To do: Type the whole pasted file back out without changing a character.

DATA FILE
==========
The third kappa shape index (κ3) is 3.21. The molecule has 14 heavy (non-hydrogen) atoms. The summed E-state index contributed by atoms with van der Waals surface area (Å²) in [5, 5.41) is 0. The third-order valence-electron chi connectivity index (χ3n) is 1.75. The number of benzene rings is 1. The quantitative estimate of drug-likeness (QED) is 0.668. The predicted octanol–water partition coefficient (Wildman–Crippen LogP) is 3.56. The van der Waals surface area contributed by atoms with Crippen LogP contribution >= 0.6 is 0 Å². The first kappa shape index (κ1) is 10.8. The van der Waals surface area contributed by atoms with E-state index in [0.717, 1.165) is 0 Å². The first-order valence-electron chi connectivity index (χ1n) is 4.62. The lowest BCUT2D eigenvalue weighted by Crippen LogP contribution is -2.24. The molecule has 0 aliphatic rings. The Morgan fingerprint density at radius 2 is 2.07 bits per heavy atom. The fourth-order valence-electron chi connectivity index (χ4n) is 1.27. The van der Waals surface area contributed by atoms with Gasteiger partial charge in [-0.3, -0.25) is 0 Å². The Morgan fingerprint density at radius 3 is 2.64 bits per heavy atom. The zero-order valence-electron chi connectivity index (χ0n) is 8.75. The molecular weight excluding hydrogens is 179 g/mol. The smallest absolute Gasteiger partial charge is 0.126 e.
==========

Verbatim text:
The third kappa shape index (κ3) is 3.21. The molecule has 14 heavy (non-hydrogen) atoms. The summed E-state index contributed by atoms with van der Waals surface area (Å²) in [5, 5.41) is 0. The third-order valence-electron chi connectivity index (χ3n) is 1.75. The number of benzene rings is 1. The quantitative estimate of drug-likeness (QED) is 0.668. The predicted octanol–water partition coefficient (Wildman–Crippen LogP) is 3.56. The van der Waals surface area contributed by atoms with Crippen LogP contribution >= 0.6 is 0 Å². The first kappa shape index (κ1) is 10.8. The van der Waals surface area contributed by atoms with E-state index in [0.717, 1.165) is 0 Å². The first-order valence-electron chi connectivity index (χ1n) is 4.62. The lowest BCUT2D eigenvalue weighted by Crippen LogP contribution is -2.24. The molecule has 0 aliphatic rings. The Morgan fingerprint density at radius 2 is 2.07 bits per heavy atom. The fourth-order valence-electron chi connectivity index (χ4n) is 1.27. The van der Waals surface area contributed by atoms with Gasteiger partial charge in [-0.3, -0.25) is 0 Å². The Morgan fingerprint density at radius 3 is 2.64 bits per heavy atom. The zero-order valence-electron chi connectivity index (χ0n) is 8.75. The molecular weight excluding hydrogens is 179 g/mol. The smallest absolute Gasteiger partial charge is 0.126 e.